THE tragic incident at Resorts World exposed an alarming number of potentially deadly issues in public safety, law enforcement and media reporting. But perhaps the most alarming of all is the social risk of allowing and encouraging the growth of casino gambling in this country.
As we now know, the attacker was a former employee of the Department of Finance, dismissed from government service for having “unexplained wealth” – assets that he did not report to the government as required, and were in excess of what he could reasonably be expected to own based on his income.
That was only part of his story, however; although details are vague, the man was evidently a gambling addict, heavily in debt not only to banks but also to what might be politely called informal lenders, the sort who tend not to be very flexible in their repayment terms. According to news reports over the weekend, the Philippine Amusement and Gaming Corp. (Pagcor) had banned him from all their casinos at the request of the man’s family, who was aware of his problem.
The little bit the public now knows about the man’s circumstances explains the utter irrationality of his actions at Resorts World, which were not those of a person who had a plan of any sort, whether it was to rob the place or create terrorist mayhem.
Poor, and in some cases irresponsible information management on the part of the authorities and the media, caused needless panic, and incredibly, managed to downplay the severity of the incident and blow it out of proportion at the same time. That is a rich issue for debate on its own, but in partial defense of those who were trying to convey information, the desperately strange behavior of the attacker certainly did not make that job any easier.
The evidently poor preparation and response of the casino management itself to an emergency is likewise another topic for critical discussion, and over the coming weeks and months, it appears that the management of Resorts World will not be looked on favorably. But those shortcomings also may be mitigated to a degree, although not absolved, by the odd and almost inconceivable nature of the attack.
In the aftermath of the tragedy, one question that almost certainly won’t be asked but should be is whether there should even be casinos in the Philippines, or if so, whether access to them should be so open. This country has a huge appetite for gambling, often to its own detriment, and very few enforced or even enforceable rules to keep people from harming themselves or others because of it. The correlation of crime with gambling is well documented, and it is a social issue the Philippines has grappled with for years; yet developing an industry whose business model is entirely based on gambling – no matter how much it tries to play up its “resort” aspects – has become an economic priority.
Singapore also faced many of the same issues concerning gambling as the Philippines does: a culture with a strong appetite for that sort of amusement, and rampant unregulated opportunities to pursue it. The line between overbearing state control of personal behavior and reasonable freedom to exercise personal responsibility is rather fine, but it’s one Singapore’s leaders have not thought twice about crossing if they feel doing so is for the greater good, and as a result, the city-state imposes tough regulations on its own people when it comes to gambling.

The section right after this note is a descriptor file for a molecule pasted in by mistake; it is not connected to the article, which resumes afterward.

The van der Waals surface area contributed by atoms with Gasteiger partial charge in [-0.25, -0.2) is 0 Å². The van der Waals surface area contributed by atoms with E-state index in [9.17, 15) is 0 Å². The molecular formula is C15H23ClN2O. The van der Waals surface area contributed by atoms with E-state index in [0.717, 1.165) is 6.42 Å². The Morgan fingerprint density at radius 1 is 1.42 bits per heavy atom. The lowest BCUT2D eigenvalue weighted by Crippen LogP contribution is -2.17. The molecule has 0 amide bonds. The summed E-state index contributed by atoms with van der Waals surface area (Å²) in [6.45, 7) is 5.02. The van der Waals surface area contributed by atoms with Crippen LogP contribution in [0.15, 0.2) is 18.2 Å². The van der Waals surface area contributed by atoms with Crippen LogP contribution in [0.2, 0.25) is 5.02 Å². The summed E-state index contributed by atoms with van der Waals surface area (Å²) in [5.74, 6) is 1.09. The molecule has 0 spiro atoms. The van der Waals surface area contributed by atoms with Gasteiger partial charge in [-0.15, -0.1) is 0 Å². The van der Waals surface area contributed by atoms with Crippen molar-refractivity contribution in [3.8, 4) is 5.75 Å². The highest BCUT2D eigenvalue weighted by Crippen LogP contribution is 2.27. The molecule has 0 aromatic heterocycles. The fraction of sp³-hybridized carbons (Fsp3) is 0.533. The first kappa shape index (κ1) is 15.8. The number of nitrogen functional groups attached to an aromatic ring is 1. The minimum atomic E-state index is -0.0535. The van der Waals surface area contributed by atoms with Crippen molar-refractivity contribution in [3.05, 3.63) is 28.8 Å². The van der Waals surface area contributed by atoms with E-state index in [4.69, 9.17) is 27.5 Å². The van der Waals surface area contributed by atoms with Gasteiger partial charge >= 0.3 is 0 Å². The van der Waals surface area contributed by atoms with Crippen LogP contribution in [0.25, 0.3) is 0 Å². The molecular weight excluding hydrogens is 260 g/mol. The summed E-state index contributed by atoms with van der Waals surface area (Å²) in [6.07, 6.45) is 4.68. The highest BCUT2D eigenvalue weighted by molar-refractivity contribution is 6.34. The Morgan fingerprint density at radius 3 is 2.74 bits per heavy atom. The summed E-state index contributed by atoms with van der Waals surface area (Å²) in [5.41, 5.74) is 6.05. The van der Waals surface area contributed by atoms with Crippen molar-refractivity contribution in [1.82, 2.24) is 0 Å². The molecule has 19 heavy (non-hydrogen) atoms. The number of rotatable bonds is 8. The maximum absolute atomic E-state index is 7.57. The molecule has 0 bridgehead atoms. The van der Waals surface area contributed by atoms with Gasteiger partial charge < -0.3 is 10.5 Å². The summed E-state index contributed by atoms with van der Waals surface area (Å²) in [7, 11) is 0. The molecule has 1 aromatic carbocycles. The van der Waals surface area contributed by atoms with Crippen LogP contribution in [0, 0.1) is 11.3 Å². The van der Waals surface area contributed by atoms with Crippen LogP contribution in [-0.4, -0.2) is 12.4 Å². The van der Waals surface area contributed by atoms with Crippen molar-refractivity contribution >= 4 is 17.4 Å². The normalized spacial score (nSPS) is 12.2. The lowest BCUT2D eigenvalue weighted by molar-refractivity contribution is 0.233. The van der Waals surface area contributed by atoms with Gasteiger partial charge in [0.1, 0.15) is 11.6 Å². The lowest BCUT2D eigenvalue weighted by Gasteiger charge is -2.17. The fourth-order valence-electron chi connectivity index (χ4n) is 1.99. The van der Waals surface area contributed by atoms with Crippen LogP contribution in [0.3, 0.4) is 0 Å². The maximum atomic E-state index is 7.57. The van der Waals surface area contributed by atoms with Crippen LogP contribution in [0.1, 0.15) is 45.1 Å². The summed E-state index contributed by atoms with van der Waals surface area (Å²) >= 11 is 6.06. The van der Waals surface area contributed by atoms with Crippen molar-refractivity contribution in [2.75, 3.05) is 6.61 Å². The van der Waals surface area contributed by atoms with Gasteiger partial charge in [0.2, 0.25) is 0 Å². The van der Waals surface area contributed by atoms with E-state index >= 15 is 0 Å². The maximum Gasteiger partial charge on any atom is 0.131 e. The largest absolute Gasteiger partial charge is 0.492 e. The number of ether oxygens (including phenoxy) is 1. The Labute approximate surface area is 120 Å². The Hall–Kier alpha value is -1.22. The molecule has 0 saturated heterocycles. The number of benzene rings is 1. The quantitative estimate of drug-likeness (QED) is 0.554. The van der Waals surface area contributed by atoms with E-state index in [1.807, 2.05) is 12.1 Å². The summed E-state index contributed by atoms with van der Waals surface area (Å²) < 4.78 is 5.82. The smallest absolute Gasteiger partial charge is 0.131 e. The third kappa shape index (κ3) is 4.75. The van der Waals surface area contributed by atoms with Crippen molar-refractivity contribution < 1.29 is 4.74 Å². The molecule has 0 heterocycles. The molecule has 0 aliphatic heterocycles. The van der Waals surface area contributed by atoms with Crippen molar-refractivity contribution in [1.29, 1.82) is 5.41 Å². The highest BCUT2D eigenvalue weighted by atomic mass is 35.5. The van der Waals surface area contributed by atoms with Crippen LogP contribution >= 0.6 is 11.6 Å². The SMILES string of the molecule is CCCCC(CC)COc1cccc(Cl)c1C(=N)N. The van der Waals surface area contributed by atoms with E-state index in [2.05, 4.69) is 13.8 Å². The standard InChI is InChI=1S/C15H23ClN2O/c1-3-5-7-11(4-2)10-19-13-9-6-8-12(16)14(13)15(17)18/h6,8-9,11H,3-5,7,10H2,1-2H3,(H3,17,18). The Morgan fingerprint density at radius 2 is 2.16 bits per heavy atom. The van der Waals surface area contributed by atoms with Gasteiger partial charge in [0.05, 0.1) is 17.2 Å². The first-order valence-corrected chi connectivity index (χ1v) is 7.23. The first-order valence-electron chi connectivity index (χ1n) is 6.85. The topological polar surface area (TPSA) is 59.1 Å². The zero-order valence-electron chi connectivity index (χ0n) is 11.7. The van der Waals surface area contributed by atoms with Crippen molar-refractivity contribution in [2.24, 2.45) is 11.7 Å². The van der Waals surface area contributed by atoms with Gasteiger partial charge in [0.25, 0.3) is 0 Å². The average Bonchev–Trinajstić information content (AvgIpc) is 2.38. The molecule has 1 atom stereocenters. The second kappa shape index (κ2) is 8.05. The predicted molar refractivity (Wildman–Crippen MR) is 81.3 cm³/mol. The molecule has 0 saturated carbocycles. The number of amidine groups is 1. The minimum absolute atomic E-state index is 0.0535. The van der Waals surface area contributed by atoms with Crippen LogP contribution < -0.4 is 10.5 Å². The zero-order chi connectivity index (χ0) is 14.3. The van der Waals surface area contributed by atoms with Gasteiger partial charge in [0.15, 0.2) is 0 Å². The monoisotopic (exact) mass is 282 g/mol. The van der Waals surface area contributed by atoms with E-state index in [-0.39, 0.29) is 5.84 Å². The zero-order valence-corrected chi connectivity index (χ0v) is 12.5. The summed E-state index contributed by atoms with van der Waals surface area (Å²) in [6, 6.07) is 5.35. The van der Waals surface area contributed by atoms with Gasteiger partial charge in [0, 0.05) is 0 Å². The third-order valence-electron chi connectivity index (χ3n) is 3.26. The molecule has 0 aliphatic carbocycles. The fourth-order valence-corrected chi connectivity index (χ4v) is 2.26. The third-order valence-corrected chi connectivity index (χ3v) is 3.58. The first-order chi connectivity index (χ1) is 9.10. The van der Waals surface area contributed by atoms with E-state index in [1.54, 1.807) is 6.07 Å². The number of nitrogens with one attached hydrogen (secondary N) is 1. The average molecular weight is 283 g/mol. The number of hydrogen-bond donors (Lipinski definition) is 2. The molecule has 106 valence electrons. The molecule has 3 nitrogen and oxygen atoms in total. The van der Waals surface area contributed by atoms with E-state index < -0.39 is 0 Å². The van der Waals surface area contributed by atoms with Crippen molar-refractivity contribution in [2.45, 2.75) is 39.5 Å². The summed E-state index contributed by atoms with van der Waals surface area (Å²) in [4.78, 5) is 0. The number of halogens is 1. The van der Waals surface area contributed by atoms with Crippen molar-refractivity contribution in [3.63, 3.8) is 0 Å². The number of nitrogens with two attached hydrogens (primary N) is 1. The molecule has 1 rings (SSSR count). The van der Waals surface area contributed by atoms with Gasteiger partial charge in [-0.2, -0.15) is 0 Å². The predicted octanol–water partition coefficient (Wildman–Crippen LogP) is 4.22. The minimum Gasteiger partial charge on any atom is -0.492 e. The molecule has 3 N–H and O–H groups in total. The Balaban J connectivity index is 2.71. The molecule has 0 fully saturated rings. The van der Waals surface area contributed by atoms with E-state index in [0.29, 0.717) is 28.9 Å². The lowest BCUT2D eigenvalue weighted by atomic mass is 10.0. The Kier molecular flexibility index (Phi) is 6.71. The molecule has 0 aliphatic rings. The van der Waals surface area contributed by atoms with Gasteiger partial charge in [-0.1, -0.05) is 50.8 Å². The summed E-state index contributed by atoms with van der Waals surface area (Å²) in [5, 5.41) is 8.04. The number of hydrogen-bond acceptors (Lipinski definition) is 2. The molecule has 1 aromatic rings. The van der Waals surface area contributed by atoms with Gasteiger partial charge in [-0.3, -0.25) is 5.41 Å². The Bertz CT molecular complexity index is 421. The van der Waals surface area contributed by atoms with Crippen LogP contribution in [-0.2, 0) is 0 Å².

This presented a bit of a problem a little more than a decade ago, when Singapore was considering casino development as another revenue stream. To avoid creating gambling problems it had already spent years trying to control, the government decided to legalize casino gambling only on the condition that the industry would cater primarily to foreign tourists rather than locals.
Singaporeans are not strictly prohibited from the casinos by the government – although many of them are by rules imposed by their employers – but in order to help keep them from falling into the same hopeless situation as the Resorts World attacker, the government requires residents to buy an $80 daily pass or $1,600 yearly membership in order to enter either of the city’s two casinos. At the same time, the government enhanced social services for people with gambling problems; obliging people to purchase a pass or membership helps to identify those who may be running into trouble, so that ideally, intervention can be made before they become the next Resorts World shooter.
It is not a perfect solution, which is why the government of Singapore has to expend continuous effort to police its population to stop illegal forms of gambling. Put the two initiatives together, however – tough, for-your-own-good restrictions on gambling and then consistent enforcement of those restrictions – and problem gambling and its associated crimes are kept to an acceptable minimum.
If the Philippines wishes to expand the casino industry and make it a proper tourist attraction – rather than a destination that poses an evident risk to life and limb – it should strongly consider where in the country’s social fabric it wants that industry to be and manage it appropriately, as Singapore has done.